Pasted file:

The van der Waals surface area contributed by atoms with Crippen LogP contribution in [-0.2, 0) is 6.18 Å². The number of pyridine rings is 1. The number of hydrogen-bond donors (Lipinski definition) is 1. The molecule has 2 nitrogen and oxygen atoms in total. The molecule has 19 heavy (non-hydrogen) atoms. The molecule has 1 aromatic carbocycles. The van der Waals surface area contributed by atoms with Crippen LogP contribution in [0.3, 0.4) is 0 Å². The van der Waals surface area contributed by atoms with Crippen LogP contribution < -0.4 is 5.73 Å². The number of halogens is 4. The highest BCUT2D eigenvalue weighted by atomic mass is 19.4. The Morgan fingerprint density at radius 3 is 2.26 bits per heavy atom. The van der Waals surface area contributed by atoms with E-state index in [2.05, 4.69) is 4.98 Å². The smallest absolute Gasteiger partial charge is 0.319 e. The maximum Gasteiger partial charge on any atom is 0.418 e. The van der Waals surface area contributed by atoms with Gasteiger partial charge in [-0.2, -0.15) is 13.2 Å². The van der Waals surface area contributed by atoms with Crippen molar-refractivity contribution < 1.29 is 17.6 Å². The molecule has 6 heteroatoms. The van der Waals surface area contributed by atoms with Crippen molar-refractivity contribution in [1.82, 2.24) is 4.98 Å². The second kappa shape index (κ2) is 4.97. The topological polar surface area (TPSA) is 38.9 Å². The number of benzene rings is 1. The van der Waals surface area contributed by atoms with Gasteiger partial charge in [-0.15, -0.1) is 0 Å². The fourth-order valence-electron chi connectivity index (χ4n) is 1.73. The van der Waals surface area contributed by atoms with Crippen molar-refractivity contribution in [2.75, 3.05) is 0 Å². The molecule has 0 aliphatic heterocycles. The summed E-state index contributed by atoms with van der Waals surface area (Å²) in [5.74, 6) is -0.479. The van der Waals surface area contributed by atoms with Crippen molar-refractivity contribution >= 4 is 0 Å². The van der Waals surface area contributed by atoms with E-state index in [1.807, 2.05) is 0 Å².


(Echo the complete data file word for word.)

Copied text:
The van der Waals surface area contributed by atoms with Crippen LogP contribution in [-0.2, 0) is 6.18 Å². The number of pyridine rings is 1. The number of hydrogen-bond donors (Lipinski definition) is 1. The molecule has 2 nitrogen and oxygen atoms in total. The molecule has 19 heavy (non-hydrogen) atoms. The molecule has 1 aromatic carbocycles. The van der Waals surface area contributed by atoms with Crippen LogP contribution in [0.3, 0.4) is 0 Å². The van der Waals surface area contributed by atoms with Crippen LogP contribution < -0.4 is 5.73 Å². The number of halogens is 4. The highest BCUT2D eigenvalue weighted by atomic mass is 19.4. The Morgan fingerprint density at radius 3 is 2.26 bits per heavy atom. The van der Waals surface area contributed by atoms with E-state index in [2.05, 4.69) is 4.98 Å². The smallest absolute Gasteiger partial charge is 0.319 e. The maximum Gasteiger partial charge on any atom is 0.418 e. The van der Waals surface area contributed by atoms with Gasteiger partial charge in [-0.2, -0.15) is 13.2 Å². The van der Waals surface area contributed by atoms with Crippen molar-refractivity contribution < 1.29 is 17.6 Å². The molecule has 6 heteroatoms. The van der Waals surface area contributed by atoms with Crippen molar-refractivity contribution in [1.82, 2.24) is 4.98 Å². The second kappa shape index (κ2) is 4.97. The topological polar surface area (TPSA) is 38.9 Å². The number of benzene rings is 1. The van der Waals surface area contributed by atoms with Gasteiger partial charge in [-0.15, -0.1) is 0 Å². The fourth-order valence-electron chi connectivity index (χ4n) is 1.73. The van der Waals surface area contributed by atoms with Crippen molar-refractivity contribution in [2.75, 3.05) is 0 Å². The molecule has 0 aliphatic heterocycles. The summed E-state index contributed by atoms with van der Waals surface area (Å²) in [5.74, 6) is -0.479. The van der Waals surface area contributed by atoms with Crippen molar-refractivity contribution >= 4 is 0 Å². The van der Waals surface area contributed by atoms with E-state index in [1.807, 2.05) is 0 Å².